The Dictionary concludes: "A hefty man, strikingly handsome, of charm, courtesy and even temper, Lynch was one of the most picturesque figures of his time. He was erratic in his grasp of public affairs but was generally respected for his integrity and extraordinary range of knowledge, and was on friendly terms with many great contemporaries. He had no doubt that his was one of the outstanding minds of the age."
It is a sad comment on our history that he is not well known. He really was a remarkable man.
* Prior to the arrival of Europeans the area was home to Wathaurong Aboriginal people.
* The first Europeans into the area was John Smythe who took up land in 1849. He gave his name to the town and Smythe's Creek.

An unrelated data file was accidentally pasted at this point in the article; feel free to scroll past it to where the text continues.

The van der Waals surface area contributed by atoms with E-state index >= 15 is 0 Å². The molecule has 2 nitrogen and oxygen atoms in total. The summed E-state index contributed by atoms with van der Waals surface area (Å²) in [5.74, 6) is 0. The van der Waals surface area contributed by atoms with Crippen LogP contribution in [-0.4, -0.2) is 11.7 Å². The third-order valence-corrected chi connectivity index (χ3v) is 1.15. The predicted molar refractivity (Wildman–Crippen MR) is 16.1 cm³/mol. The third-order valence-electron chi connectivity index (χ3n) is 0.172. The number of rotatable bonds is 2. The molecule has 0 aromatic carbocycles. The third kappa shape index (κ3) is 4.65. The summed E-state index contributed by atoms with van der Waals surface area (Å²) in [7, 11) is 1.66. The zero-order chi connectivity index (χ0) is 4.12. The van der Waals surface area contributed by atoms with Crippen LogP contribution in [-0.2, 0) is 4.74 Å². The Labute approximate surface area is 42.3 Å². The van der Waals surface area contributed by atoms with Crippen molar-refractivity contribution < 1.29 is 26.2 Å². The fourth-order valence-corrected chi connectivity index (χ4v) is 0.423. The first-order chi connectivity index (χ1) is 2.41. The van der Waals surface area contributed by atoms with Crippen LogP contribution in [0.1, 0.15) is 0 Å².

*In 1853 gold was discovered in the area.
* An Anglican school was opened in 1856.
* By 1861 a Court House had been built in the settlement.
* A local borough council was created on 12 April, 1861. That year the first land sales took place.
* The census of 1861 recorded a population of 1,794.
* By the end of the 1860s a town had grown up with a library, sawmill, brewery, Mechanics Institute and a number of hotels.
* In 1883 the railway from Ballarat reached the town.
* In 1915 Smythesdale became part of the Grenville shire.
* The railway line was closed in 1983.^ TOP
There is no Visitor Information Centre in Smythesdale but the Ballarat Visitor Information Centre, 225 Sturt Street, Ballarat, tel: (03) 5337 4337 has information. It is open from 9.00 am - 5.00 pm seven days a week.^ TOP
There is no dedicated website for Smythesdale. Some useful information is on the Ballarat website. Check out https://www.visitballarat.com.au/things-to-do/beyond-ballarat.^ TOP